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The Men Who Would Be King and The Ugly Duckling

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The Men Who Would Be King and The Ugly Duckling, Merattic Theatre Company, at the Theatre Building. In Melora Kordos's new play, The Men Who Would Be King, Shakespeare's Macbeth, Richard III, Claudius, and Cassius meet in hell to elect the underworld's new ruler. If the thought of watching such a play--scripted in ersatz Elizabethan English--elicits a groan, you're not the only one to feel that way. Merattic's hesitant, dispassionate debut feels like a collective groan from a group of young actors who can't wait for the final blackout. From the opening moments, when two evil specters in face paint and ballet slippers slink and hiss like house cats on barbiturates, to the final showdown when Richard (inexplicably endowed with superpowers) inflicts upon his rivals the ultimate torture of resting comfortably, this show runs on fumes alone. There's no energy left to explain why all the characters wear belted togas or how men from different countries and centuries recognize each other at first glance.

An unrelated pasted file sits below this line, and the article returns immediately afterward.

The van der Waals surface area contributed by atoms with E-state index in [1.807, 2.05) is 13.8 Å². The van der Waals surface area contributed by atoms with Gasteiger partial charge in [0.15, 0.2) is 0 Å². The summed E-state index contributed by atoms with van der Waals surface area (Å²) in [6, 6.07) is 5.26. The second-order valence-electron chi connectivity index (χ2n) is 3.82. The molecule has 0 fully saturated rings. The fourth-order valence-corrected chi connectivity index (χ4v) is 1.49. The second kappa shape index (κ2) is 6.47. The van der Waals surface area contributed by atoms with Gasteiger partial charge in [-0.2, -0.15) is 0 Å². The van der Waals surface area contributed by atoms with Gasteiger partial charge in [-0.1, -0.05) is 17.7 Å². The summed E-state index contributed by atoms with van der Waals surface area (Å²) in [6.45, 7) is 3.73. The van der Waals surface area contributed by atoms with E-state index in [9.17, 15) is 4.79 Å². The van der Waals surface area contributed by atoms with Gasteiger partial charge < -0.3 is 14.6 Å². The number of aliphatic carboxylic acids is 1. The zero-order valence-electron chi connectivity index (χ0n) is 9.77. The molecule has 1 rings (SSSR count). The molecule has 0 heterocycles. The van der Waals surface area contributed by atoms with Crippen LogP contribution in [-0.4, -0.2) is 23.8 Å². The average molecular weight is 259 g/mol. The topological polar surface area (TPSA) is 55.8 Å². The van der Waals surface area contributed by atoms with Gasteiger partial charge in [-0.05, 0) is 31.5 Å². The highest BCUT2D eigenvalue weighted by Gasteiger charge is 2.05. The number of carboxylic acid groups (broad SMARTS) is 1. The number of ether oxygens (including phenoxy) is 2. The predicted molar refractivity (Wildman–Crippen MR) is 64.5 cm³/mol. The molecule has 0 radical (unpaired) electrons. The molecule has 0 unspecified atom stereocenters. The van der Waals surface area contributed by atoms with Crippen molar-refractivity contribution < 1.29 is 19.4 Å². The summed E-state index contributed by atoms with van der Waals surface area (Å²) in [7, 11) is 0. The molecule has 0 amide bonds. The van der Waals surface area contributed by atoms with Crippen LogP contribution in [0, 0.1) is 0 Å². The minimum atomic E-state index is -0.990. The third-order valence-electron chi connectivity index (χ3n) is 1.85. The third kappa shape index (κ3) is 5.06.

The company fares a bit better with A.A. Milne's drawing room fairy tale The Ugly Duckling, about a king trying to marry off his ugly daughter, primarily because the script is coherent. Much of the humor, however, is forced. If Merattic's mission is "to bring people back into the theater"--and not to make theater because it beats sitting around--the company needs to go back to the drawing board.

--Justin Hayford

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